On The Failures Of The War On Drugs: Afghanistan
The War on Drugs is failing, this is a simple fact. This US-led war has spanned the globe, and in every instance, failed to curb drug production, trafficking and use. This is no plainer to see than in the case of Afghanistan, where the last 13 years of war have created little progress, and cost the US billions of dollars, and the lives of innocent Afghan civilians.
A report from the US Office of the Special Inspector General for Afghanistan Reconstruction has recently been published outlining just how much of a colossal failure the War on Drugs in Afghanistan has been. According to the recent findings, “despite spending over $7 billion to combat opium poppy cultivation and to develop the Afghan government’s counternarcotics capacity, opium poppy cultivation levels in Afghanistan hit an all-time high in 2013”.
This all-time high is roughly equal to 209,000 hectares. It accounts for 90% of the world’s heroin production, and beats the previous 2007 record of 193,000 hectares. Although shocking to many, it is not something we didn’t already know. The spiralling failures in Afghanistan have been documented for years, and things are not looking bright for the future either. It is easy to see why the War on Drugs made Afghanistan one of its main battlefields, but it is a war that has, if anything, made things worse through the destabilization it has caused throughout the region – fueling corruption and insurgency.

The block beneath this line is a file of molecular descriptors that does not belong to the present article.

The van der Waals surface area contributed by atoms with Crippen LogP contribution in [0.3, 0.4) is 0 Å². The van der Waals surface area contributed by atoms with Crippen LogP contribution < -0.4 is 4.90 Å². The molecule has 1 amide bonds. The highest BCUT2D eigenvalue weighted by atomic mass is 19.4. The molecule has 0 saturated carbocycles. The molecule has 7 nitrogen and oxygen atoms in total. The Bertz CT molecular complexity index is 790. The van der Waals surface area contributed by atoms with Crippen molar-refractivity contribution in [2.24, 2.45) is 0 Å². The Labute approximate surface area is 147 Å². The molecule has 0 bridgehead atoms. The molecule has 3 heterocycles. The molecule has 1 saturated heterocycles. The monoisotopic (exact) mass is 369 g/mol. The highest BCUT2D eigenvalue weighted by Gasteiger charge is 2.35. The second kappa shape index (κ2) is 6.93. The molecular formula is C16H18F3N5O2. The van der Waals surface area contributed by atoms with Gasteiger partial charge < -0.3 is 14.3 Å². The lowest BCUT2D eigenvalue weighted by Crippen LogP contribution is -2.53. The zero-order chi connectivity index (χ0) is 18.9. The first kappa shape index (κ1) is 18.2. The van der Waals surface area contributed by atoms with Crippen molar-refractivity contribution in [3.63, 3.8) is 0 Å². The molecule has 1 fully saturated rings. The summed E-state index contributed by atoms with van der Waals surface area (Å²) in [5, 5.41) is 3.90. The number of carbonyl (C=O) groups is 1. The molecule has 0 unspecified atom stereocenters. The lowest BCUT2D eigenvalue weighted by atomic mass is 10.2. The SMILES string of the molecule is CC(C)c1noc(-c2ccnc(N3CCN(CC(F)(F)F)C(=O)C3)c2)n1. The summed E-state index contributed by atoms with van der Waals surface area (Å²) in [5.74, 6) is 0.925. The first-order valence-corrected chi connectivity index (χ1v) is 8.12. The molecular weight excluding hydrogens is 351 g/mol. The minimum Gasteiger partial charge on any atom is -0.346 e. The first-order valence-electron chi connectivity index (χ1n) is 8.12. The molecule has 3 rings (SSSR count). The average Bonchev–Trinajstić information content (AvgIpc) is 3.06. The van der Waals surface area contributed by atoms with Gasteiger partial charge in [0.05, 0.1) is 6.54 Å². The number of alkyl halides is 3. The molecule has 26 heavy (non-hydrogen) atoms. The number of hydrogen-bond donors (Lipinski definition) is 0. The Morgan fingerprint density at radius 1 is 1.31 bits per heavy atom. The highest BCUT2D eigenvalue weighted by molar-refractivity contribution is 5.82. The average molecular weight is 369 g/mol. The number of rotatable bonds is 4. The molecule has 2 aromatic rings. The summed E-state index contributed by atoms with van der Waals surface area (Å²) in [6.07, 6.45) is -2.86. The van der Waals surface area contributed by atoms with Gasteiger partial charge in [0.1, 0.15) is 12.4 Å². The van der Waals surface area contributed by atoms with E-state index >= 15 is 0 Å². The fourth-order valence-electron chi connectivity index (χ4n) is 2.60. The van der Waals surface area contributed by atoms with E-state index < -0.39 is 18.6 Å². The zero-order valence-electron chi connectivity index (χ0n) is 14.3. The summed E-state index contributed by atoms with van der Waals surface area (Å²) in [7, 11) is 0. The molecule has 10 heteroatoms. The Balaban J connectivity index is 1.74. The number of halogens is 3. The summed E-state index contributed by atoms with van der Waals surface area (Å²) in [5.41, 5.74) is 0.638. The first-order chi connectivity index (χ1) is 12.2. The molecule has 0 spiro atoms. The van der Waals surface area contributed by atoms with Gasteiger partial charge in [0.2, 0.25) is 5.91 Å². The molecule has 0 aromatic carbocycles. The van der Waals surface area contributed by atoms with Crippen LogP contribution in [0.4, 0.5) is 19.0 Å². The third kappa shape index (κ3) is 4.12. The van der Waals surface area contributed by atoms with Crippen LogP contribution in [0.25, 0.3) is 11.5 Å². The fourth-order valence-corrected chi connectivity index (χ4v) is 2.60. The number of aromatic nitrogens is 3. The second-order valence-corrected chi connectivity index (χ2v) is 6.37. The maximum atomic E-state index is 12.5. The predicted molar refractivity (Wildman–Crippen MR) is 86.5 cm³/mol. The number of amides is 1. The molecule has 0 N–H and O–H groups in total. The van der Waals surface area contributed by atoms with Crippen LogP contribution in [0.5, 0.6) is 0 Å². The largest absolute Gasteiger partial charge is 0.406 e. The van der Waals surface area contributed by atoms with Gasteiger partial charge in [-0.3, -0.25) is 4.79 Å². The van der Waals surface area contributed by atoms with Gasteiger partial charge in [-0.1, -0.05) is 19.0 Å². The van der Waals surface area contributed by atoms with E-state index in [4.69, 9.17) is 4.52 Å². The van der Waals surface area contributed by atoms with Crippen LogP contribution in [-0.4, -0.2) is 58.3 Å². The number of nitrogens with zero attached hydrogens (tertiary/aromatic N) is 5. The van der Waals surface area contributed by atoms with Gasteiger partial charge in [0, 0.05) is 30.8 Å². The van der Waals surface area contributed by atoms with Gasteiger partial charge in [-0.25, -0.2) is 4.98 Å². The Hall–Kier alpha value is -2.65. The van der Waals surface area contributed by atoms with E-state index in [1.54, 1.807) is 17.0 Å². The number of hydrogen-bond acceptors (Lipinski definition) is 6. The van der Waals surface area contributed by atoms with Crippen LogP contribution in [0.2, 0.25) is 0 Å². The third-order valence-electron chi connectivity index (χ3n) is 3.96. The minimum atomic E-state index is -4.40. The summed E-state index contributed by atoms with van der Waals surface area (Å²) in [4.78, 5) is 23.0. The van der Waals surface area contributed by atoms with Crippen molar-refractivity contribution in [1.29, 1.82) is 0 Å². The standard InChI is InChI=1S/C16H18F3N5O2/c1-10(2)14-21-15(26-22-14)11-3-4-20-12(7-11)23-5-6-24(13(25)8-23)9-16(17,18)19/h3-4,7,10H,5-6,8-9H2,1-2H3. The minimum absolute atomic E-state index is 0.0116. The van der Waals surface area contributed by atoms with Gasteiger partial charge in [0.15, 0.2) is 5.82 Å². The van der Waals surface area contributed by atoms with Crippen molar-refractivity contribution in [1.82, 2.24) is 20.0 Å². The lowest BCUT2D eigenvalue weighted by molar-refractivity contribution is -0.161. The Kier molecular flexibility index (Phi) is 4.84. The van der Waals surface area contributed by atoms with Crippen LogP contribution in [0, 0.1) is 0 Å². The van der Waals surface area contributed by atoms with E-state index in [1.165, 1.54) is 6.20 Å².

According to Justin Sopko, author of the report, “in the opinion of almost everyone I spoke with, the situation in Afghanistan is dire with little prospect for improvement in 2014 or beyond”. It comes as the US withdrawal deadline draws ever closer, and analysts report the growing influence and power of rural Afghan warlords.
What makes the situation worse, is that this war has become a very lucrative business for many - such as private military and security contractors, who have secured contracts with the US government to train troop and police in the region. One such contractor is the infamous Blackwater cooperation, who has pretty much been given free rein to do as it pleases, and hs been involved in many of the atrocities associated with the war.
It is a terrible situation, with every aspect of it stinking failure. If we needed another reason to end the war on drugs, the sheer futility of the war in Afghanistan, and the damage it has caused, would be it.